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My Brown TB Is Turning Into An Appalosa! HELP!

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  • My Brown TB Is Turning Into An Appalosa! HELP!

    George has always been a plain brown TB. But his winter coat is shedding and the hair underneath is..... spotted.

    He has not had a fungus or any skin problems. But these white spots are all over both sides of his shoulders and neck. I have no idea if he will have spots all over him by the time he finishes shedding out.

    His brown coat is also washed out. His winter and summer coats are usually the same color, but he does have head to tail dapples in the summer.

    Does anyone know why this is happening? I liked him when he was all brown...
    http://i394.photobucket.com/albums/p...ps84bc67af.jpg
    http://i394.photobucket.com/albums/p...ps03815b8a.jpg
    http://i394.photobucket.com/albums/p...ps74584345.jpg
    "He lives in a cocoon of solipsism"

    Charles Krauthammer speaking about Trump


  • #2
    Copper deficiency?

    Comment


    • #3
      Weird! Birdcatcher spots?
      Click here before you buy.

      Comment


      • #4
        Cushings??
        "Over the Hill?? What Hill, Where?? I don't remember any hill!!!" Favorite Tee Shirt

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        • #5
          Interesting!

          Has he been sick this winter? Run a high fever?

          My chestnut horse did this for a few years after he had strangles. My then vet told me that it was sometimes a side effect of running a fever.

          The spots disappeared as the summer went on, and I haven't noticed them for a few years now.

          Comment


          • #6
            In the close up picture, the top spot almost looks like white paint!

            Comment


            • #7
              While not common on black-based colors, they're most likely Birdcatcher spots
              ______________________________
              The CoTH CYA - please consult w/your veterinarian under any and all circumstances. - ET

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              • #8
                I'm laughing because I'm putting together a blog post about MY TB turning into an Appy! My guy's white splotches are definitely Birdcatcher spots, which is probably what your guy's are too. No worries--just a little more chrome!
                Topline Leather -- Bespoke, handwoven browbands & accessories customized with Swarovski crystals, gemstones, & glass seed beads. The original crystal braid & crystal spike browbands!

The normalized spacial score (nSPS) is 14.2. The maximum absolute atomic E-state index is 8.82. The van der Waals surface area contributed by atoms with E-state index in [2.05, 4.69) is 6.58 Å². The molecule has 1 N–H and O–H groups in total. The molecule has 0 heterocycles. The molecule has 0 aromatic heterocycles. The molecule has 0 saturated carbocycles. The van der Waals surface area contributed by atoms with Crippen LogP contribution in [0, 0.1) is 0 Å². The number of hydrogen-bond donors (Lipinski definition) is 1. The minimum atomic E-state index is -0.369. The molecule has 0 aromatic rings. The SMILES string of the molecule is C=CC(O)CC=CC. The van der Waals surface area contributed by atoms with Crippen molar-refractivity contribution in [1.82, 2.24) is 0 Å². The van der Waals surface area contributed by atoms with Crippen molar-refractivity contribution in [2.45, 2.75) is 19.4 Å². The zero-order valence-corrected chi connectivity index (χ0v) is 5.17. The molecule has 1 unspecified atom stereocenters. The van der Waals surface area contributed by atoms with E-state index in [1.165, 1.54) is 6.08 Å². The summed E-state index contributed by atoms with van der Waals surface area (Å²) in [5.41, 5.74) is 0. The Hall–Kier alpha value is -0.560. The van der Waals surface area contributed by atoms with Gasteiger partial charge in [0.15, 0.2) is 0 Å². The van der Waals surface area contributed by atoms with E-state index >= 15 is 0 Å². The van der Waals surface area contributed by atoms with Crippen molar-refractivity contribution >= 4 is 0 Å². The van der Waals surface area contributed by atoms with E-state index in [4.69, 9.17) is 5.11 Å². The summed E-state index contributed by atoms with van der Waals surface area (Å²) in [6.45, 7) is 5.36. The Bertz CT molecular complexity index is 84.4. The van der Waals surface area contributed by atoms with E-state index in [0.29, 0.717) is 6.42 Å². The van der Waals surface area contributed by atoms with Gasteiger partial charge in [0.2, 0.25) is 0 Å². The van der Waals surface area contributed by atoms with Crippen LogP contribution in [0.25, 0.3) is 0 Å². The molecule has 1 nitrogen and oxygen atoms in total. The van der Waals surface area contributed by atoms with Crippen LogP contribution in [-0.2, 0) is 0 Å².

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                • #9
                  I don't know if I agree about the birdcatcher spots just cause his whole coat looks kinda sickly. I wonder if something else is going on.

                  Comment


                  • #10
                    I noticed that when I clipped my TB a couple weeks ago that he had some dry patches of skin underneath that winter hair. I doused him a few times in Healthy Hair Care spray and most of them seemed to clear up. There were a few bite marks under there too

                    Anyway, his spots were patches of dandruff and flaky skin, not white hair. So, they were easily remedied.

                    What has your horse been eating? Do you think he may have something metabolic going on? That can usually manifest itself in the coat, as the others have suggested... Or, they could just be birdcatcher spots.
                    ALP
                    "The Prince" aka Front Row
                    Cavalier Manor

                    Comment

                    • Original Poster

                      #11
                      Thanks for the ideas. I think I will have blood pulled to see if he has anything going on.

                      He has been turned out with, and eating the same thing as Petey who looks like a shiny copper penny.

                      He has not been sick, and whenever it rains he makes sure he does not get wet. He is very sybaritic. There is no environmental cause nor health reason for these spots that I know of.